Canada Needs to Focus On Real Estate Demand

Canada hasn’t seen so many housing units delivered in such a long time. Robert Kavcic, a senior economist at BMO, wrote to clients this morning about July’s new data on housing completions. Canada hasn’t built this many housing units in decades. Although there are still some supply-side concerns, they are not as serious as they were a few years back. He suggests that more attention be given to the demand-side aspect of the issue.
Canada hasn’t built this much housing in a very long time
Canadian housing completions are much higher than normal these days. In the last 6 months, urban new housing completions have surpassed 180,000 units annually. This was the largest total since the mid-1970s, according to BMO.

This number is significantly increased when you include smaller, urban areas. Canada has averaged well over 200,000 units per year over this period. Kavcic stated that there is always supply.

They note that this is consistent with the long-term average, even after adjusting for population. There is no shortage of supply. However, supply is growing at the fastest rate in years. He said that the supply was at or near the top of the last two years.

Canada has the lowest number of homes per capita in the G7. But it’s not a significant point.

One economist from the Big Six (the red one) was tapped to take on the G7 per-capita argument. The idea that Canada has the lowest number of homes per capita has been a topic of debate. Although it doesn’t make sense, some believe that every country should have the same number.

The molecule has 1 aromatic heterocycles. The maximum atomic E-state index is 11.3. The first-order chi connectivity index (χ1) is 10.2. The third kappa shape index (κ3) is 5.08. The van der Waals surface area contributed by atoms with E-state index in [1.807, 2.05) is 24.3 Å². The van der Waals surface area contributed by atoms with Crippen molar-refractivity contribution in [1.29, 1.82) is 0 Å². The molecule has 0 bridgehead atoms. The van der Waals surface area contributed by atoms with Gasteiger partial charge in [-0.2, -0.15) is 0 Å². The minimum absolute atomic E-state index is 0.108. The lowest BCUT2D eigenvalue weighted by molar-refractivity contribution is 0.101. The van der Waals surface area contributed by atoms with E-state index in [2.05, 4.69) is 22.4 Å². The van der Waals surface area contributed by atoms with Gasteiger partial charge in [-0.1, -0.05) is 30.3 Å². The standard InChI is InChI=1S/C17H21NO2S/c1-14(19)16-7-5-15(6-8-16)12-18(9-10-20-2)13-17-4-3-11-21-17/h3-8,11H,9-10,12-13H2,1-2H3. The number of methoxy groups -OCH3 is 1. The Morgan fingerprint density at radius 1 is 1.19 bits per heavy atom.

He wrote, “There is a common argument that Canada’s housing stock per capita is the lowest in G7 countries. So we don’t have enough.”

This might be possible if Canada were similar to the European countries it is being compared with. The problem is that every country has its own demographic profile and housing preferences. Kavcic adds that a younger population, with more children per household (like Canada), would probably require a lower per capita stock.

Canada has a lot of supply, but Canada needs to cool down the demand
The supply-side is now on the right track with the highest number of housing units in recent years. But, nobody is talking about the demand-side problems created. Through programs like QE, Canada has stimulated demand beyond what is natural. This causes demand to be pulled forward into the current window. This creates a chaotic flow of buyers and leads to excess demand.

Some issues, such as down payment assistance, can compound in this area. These buyer stimuli programs are common in countries that have low market prices. They provide incentives for people who won’t buy a home. Kavcic concludes, “There are certain supply-side problems. But the demand side housing in Canada must be discussed.”

Canada introduced demand stimulation, which was accompanied by record home sales. This created more demand and increased buying. It’s not a supply problem, but it is too rich to call it that.

Sandi Branker is a Real Estate agent and a Think Ely Real Estate Team member at Zolo Ottawa. She can be reached at (613) 408–7935 or by email at Facebook| Google My Business |

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